Global GDP To Fall By 5.5% For 2020: IHS Markit

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London-based information provider IHS Markit recently projected real global gross domestic product (GDP) to fall by 5.5 per cent for calendar year 2020. This is more than three times the contraction in the aftermath of the 2009 Global Financial Crisis. There is high likelihood that the near-term outlook will get worse before it gets better because of COVID-19.

The fastest the company expects output in key economies to return to pre-pandemic levels is early 2022, the exception being China, where the infections occurred earlier and recovery is now under way. In many economies, the recovery could be even more prolonged, it said.

China's real GDP plunged a record annual rate of 33.8 per cent quarter on quarter (QoQ) in the first quarter of 2020. On a comparable basis, IHS Markit estimates that US real GDP will plummet by a record 36.5 per cent or more in the second quarter. Modest recoveries are expected in subsequent quarters.

Nevertheless, attention is now beginning to shift from the depth of the recession to the shape and strength of the recovery. The massive uncertainty about the path of the virus makes any assessment about the economic outlook especially challenging.

According to the current IHS Markit baseline forecast, the world will be inching toward normalcy over the coming year.

Consumers remain ultra-cautious in economies that are opening early. While growth in the hardest hit economies may snap back briefly, the momentum will soon fade. This is sometimes called a ‘square-root-sign recovery’, HIS Markit said in a press release.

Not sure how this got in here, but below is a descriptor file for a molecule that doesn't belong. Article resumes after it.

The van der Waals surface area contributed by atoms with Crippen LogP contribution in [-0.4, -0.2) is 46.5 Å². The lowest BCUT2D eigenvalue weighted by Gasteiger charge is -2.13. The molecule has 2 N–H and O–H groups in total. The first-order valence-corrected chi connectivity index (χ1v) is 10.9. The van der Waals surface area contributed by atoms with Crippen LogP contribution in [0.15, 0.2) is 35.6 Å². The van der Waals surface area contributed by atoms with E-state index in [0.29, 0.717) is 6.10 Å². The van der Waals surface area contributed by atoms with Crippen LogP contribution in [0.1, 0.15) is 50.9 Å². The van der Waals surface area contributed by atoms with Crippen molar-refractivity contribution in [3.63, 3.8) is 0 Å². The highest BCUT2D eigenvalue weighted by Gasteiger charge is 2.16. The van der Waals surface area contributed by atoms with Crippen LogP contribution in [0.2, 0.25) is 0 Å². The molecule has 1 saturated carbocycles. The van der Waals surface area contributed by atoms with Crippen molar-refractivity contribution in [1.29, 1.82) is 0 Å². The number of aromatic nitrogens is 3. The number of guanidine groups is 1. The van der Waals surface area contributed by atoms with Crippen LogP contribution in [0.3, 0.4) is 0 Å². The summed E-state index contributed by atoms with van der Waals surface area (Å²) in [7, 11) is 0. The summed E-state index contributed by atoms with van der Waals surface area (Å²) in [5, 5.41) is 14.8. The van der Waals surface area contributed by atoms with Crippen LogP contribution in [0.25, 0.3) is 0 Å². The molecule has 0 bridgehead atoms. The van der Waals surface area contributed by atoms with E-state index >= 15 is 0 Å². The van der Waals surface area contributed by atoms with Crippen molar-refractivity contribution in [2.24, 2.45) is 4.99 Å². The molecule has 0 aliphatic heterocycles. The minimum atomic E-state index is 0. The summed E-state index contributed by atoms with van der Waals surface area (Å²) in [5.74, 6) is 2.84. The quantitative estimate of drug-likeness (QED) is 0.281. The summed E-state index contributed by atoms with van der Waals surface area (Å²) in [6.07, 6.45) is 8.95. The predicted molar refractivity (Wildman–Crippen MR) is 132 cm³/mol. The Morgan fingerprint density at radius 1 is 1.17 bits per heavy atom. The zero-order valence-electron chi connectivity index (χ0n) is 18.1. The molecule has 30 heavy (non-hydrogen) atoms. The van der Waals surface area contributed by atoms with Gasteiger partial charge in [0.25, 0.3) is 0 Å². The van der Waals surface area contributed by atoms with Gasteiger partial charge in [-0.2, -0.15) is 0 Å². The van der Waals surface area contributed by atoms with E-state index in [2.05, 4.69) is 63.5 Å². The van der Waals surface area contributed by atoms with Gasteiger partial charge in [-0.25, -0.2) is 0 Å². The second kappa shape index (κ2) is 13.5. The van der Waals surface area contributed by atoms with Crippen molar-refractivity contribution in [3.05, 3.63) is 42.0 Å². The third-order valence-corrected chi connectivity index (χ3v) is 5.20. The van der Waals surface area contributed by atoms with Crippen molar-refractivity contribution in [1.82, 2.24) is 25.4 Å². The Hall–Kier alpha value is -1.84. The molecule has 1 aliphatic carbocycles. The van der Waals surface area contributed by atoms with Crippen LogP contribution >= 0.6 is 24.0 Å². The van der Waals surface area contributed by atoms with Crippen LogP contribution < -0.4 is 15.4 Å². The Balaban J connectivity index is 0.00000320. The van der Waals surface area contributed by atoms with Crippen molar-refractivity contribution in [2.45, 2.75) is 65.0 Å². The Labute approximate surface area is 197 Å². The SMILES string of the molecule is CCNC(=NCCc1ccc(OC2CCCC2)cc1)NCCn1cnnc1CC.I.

A combination of factors will make the post-crisis recovery unusually slow. A tidal wave of bankruptcies among small and large industries will make restarting the manufacturing sector more challenging than in typical recoveries.

Moreover, the damage to the finances of households and businesses will substantially delay any return to old spending levels. The fear of crowds will postpone any return to ‘normal’ in the travel and leisure industries. Even massive stimulus will only offset a small part of plunging growth (roughly 0.4 percentage point in 2020 for the US economy), said the company.

Crucially, any resurgence in the number of infections will only worsen these trends. The recent flare up of cases and re-imposition of restrictions in South Korea and parts of China are worrisome, it added.